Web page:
In parashat Vayeishev, we saw Joseph begin his odyssey in Egypt, following him as he was sold to the royal butcher, promoted to the position of chief administrator of his master's household, incarcerated on trumped-up charges, and subsequently promoted to chief administrator of the prison. While imprisoned, he interpreted the dreams of his fellow inmates, predicting that one of them would shortly be freed and asking him to intercede on his behalf upon his release. The parashah closes as this former inmate chooses to ignore Joseph's request, leaving him to languish in prison.

The pattern that emerges from these events is one of descent followed by illusory ascent. Both times that Joseph appears to be on his way out of his predicament, he is cast once more into a new one: The moment he began to indulge in feelings of security as the butcher's trusted administrator, he was shown just how fragile that security was; after he again felt secure when he was promoted to chief administrator of the prison, he was shown how hopeless his prospects were. Both instances in which he ascended to power thus served to bring home how little independence he really possessed; how, even from the best imaginable vantage point under the circumstances, he was still merely a slave, a prisoner. By the end of the parashah, his apparent successes, rather than providing him with hope, only made a mockery of his situation, leaving him desperate.

Parashat Mikeitz shows Joseph once again promoted, this time to viceroy of Egypt. In contrast to his previous promotions, this time he remains in his prominent post until the end of his life, and is granted not only full control over his own life but over everyone else's lives, as well.

From this perspective, Joseph's life as evinced in this parashah begins to mirror that of his father Jacob. Jacob had also been thrust into difficult circumstances and had to discover how to prosper in spite of them. In demonstrating his ability to flourish in a hostile environment, Joseph was starting to manifest the essential qualities his father had seen in him from birth, qualities which would later enable him to continue the work Jacob himself had started: overcoming the most profound challenge to the Divine mission, exile.

The essence of exile is living under the control of some power that deprives us of the freedom to live our lives as God would like us to. It is immaterial whether that "power" is political, social, or psychological; whether we submit to it unwillingly or willingly; whether we are physically located in our native country or not. Whatever the case, exile is the mentality that we must constantly seek the approval or bend to the will of an authority whose values are inimical to ours. Being in exile is thus the single most challenging obstacle to living up to our Divine potential, fulfilling God's will, and following our life's true calling.

As we have seen, when Jacob saw that Esau was not ready to join forces with him in the Divine mission of making the world into God's home, he realized that refining Esau's energy and passion would be a long, arduous, and gradual process. In the course of this process, there would be times when Esau's descendants would gain the upper hand, and Jacob's descendants, individually or collectively, would find themselves in physical and/or spiritual exile. In such times, it would be crucial for them to follow Joseph's example, to be able to thrive under adverse conditions and eventually even triumph over them.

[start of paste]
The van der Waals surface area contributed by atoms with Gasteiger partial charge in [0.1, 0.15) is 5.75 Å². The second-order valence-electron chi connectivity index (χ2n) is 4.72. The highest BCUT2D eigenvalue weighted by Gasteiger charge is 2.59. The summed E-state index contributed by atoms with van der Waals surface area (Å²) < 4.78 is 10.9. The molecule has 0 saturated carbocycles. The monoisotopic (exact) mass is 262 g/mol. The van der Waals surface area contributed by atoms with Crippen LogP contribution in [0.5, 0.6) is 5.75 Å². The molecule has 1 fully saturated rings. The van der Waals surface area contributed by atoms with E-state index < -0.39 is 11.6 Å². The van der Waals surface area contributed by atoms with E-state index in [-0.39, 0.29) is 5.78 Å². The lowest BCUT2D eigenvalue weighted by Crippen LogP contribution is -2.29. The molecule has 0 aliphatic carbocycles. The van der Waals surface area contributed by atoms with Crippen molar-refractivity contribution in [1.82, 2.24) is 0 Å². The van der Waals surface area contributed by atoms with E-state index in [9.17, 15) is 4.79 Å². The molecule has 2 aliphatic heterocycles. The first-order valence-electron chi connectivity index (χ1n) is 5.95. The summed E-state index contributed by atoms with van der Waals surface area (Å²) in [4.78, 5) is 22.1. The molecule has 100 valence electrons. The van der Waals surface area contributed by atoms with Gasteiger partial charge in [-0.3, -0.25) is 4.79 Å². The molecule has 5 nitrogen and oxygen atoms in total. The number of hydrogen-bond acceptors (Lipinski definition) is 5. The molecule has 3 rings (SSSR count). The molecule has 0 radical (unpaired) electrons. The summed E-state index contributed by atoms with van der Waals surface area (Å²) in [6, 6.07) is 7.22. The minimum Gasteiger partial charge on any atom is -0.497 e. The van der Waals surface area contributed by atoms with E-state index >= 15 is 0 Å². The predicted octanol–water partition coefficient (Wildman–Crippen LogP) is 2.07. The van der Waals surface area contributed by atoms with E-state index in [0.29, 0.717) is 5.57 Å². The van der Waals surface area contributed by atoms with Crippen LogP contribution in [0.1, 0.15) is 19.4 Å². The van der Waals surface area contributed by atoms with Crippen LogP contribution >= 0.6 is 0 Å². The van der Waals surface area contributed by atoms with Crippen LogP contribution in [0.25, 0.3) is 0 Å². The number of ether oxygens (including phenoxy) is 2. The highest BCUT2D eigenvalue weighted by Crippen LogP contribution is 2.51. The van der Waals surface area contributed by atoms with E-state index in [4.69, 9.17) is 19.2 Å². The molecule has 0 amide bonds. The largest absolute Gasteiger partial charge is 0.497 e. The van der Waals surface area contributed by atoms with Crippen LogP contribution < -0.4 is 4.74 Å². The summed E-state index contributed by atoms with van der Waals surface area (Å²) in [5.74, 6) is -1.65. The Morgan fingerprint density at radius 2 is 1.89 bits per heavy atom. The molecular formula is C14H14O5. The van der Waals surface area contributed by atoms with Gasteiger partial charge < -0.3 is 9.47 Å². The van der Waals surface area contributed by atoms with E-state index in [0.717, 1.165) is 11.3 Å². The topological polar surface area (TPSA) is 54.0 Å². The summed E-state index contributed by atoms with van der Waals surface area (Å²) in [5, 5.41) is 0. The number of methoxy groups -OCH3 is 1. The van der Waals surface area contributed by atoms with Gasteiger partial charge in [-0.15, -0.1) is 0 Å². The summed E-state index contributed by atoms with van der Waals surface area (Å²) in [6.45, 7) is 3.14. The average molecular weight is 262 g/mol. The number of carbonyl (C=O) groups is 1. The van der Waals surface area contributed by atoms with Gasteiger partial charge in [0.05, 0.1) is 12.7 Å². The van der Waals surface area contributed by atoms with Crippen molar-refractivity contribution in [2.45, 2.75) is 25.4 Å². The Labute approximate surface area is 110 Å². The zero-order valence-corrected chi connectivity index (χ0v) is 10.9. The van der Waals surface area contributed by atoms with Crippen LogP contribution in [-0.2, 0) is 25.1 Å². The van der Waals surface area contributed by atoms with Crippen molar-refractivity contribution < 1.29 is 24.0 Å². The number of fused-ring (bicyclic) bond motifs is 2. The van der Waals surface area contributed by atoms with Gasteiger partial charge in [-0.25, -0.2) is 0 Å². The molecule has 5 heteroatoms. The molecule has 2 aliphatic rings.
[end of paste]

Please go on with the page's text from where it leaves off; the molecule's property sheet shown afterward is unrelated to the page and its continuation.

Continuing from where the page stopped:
This ability to achieve great heights in the face of adversity, as exemplified by Joseph, is alluded to in the name of this parashah, Mikeitz, which means "at the end." The word for "end" used here actually means "extreme," and thus alludes to how evil, the lower extreme on the moral continuum, should elicit our inner strengths for good, the upper extreme of that continuum. Inasmuch as the two "extremes" of any process are its beginning and its end, the word Mikeitz alludes not only to the end of exile—whether Joseph's exile in prison or our present personal and general exiles—but also to how this nexus itself becomes the beginning of redemption.

As we shall see, Joseph was able to turn his life around, extricating himself from the depths and soaring to the heights, by learning to surrender his ego. As soon as he acknowledged God's presence and providence in his life, abandoning the illusion that his achievements were the result of his own prowess, true success ceased to elude him.

These, then, are the lessons of parashat Mikeitz. Every descent we undergo is intended to lead us to an even greater ascent; the key to transforming a descent into an ascent is letting go of our ego; and the challenge of exile is to turn the tables on it, co-opting the powers of passion and ambition and transforming them into good and holy forces.

Joseph ultimately derived the power to nullify his ego and thrive in the face of adversity from the Torah he had learned with his father during childhood. We, too, must look to the Torah for inspiration and instruction on how to survive in our exile and advantageously exploit it. Nowadays, we must turn in particular to the inner dimension of the Torah, which sensitizes us to the inner dimension of reality, enabling us to see all of life's challenges for what they truly are—God's means of elevating us to higher levels of spiritual maturity.

As Jacob foresaw, the ultimate rectification of Esau will usher in the final Redemption. Thus, transforming the extreme of evil into the opposite extreme of goodness—by neutralizing our ego and remaining unwaveringly loyal to our Divine mission—will also transform the extreme of exile into its opposite extreme of Redemption. The name of this parashah, Mikeitz, thus alludes not only to the dynamic of transformation that leads to redemption, but also to the Redemption itself, the end of the long exile and beginning of the messianic future.1